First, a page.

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Dandy Style

Until 1st May at Manchester Art Gallery

Focusing on style over the past 250 years, this fun and engaging exhibition takes us on a journey through men’s fashion and image from the 18th century to the present day. Split into two parts – Tailored Dandy and Decorated Dandy, juxtaposing the respectable with the provocative – visitors will be greeted with a selection of pieces from Manchester’s own collections (including some that have never been seen before).

From fashion to fine art, work from highly respected artists such as Gainsborough, Thomas Lawrence and Hockney will be showcased alongside photographs by David Bailey, Olivia Rose and Jason Evans and garments by visionary fashion designers including Vivienne Westwood, Alexander McQueen and Ozwald Boateng.

This show coincides with the launch of Manchester Art Gallery’s brand-new dedicated Fashion Gallery – a dynamic space that will greatly enhance the display of the museum’s costume and dress collection.

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Barbara Hepworth: Art & Life

Until 1st May at Tate St Ives

Encompassing almost 50 sculptures, rarely seen drawings, paintings and archival material, this new exhibition will celebrate one of the most influential sculptors of the 20th century, while shining a light on the significance that St Ives had on her work. This show was originally staged at The Hepworth Wakefield, near the artist’s birthplace, and Tate St Ives has collaborated with the gallery to reimagine the exhibition within a Cornish context.

Local connections are revealed in the titles of many of Hepworth’s key works, such as Curved Form (Trevalgan), 1956, and Sea Form (Porthmeor), 1958. Visitors will follow Hepworth’s early artistic journey from her studies at Leeds School of Art, to travels across Europe, her life in London in the 1930s when she started a family, followed by her years in St Ives. You’ll also be treated to glimpses of her forays into stage design and her interest in the movement of the body, as well as her adoption of bronze in response to the landscape.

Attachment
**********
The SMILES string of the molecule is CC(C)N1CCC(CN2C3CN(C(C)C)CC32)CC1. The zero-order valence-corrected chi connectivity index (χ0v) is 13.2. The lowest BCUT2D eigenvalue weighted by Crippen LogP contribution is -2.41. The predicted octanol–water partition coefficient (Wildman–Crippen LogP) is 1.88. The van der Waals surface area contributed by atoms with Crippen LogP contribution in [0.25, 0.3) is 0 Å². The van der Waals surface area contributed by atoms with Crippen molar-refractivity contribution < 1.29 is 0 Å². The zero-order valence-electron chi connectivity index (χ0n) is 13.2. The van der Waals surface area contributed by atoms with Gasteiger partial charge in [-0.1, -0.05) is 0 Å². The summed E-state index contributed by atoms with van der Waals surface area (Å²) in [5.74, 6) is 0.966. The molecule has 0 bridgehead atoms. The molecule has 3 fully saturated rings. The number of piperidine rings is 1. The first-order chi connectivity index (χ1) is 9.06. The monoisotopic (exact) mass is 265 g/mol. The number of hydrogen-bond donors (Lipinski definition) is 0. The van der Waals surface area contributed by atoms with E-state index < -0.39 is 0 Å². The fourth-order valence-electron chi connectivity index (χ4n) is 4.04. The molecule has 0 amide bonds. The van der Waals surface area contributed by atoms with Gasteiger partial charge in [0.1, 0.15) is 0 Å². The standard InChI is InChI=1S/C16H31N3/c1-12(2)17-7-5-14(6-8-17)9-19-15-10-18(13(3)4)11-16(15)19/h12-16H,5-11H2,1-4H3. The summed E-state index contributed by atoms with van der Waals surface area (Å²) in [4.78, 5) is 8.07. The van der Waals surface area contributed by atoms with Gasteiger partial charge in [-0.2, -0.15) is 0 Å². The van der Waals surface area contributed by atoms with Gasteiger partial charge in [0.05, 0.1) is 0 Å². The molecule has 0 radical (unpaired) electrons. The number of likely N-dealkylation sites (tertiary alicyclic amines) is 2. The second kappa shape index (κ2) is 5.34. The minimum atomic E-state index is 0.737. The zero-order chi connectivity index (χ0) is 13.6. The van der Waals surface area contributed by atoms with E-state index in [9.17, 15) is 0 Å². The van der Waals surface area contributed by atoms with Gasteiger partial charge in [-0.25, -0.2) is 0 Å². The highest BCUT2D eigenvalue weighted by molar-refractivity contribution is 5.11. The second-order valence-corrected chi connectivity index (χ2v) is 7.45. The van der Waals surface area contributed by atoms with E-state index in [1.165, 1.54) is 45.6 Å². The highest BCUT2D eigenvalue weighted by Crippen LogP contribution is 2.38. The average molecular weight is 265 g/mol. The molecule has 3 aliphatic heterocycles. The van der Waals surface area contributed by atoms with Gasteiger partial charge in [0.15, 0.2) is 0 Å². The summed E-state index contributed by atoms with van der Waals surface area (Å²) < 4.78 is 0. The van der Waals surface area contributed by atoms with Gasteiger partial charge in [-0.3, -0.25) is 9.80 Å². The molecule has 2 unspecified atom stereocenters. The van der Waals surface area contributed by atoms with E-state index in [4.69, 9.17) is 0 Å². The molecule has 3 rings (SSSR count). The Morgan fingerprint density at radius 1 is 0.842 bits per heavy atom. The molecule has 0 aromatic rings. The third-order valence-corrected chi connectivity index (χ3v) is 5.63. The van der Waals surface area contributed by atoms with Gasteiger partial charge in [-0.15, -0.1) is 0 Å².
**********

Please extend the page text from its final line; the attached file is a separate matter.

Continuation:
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The Morgan Stanley Exhibition: Peter Doig

Until 29th May at The Courtauld Gallery, London

Scottish artist Peter Doig is widely regarded as one of the world’s leading artists. In the 1990s he gained a reputation for his large-scale, immersive landscapes, which exist somewhere between real and imagined places. A rich array of influences are layered into his works, from film scenes to album covers.

In 2002 Doig moved to Trinidad, a place – along with the UK and Canada – that has many resonances in his paintings. He moved back to London in 2021 and set up a new studio, where paintings that were begun in Trinidad and New York have been worked up alongside fresh creations.

This exhibition at The Courtauld will include works that explore Doig’s creative experience of transition through a variety of places, people, memories and ways of painting. ‘We are excited to unveil this new exhibition of works by Peter Doig, the first since his return to London,’ says Ernst Vegelin van Claerbergen, head of The Courtauld Gallery.

‘The Courtauld’s great Impressionist collection is a touchstone for many artists. It offers the perfect context to experience how Doig’s work resonates strongly with the art of the past whilst charting new directions.’

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Catherine and Anne: Queens, Rivals, Mothers

Until 4th June at Hever Castle, Kent

For centuries, Henry VIII’s wives Catherine of Aragon and Anne Boleyn have been pitted against each other as queen and queen-in-waiting, respectively. Now, after research revealed that Catherine and Anne each owned a copy of the same prayer book, the similarities between the two women will be explored in a new exhibition at the childhood home of Anne Boleyn.

The 1527 prayer book belonging to Catherine of Aragon is on loan from the Pierpont Morgan’s Library in New York, while the 1527 Book of Hours, which belonged to Anne Boleyn, is already on display in the Castle. By seeing them side by side, under the same roof for the first time in 500 years, visitors will be able to better appreciate how Catherine and Anne were ‘arguably at their most divided, yet also united through perhaps the most peaceful of means: prayer,’ says Hever Castle’s assistant curator Kate McCaffrey.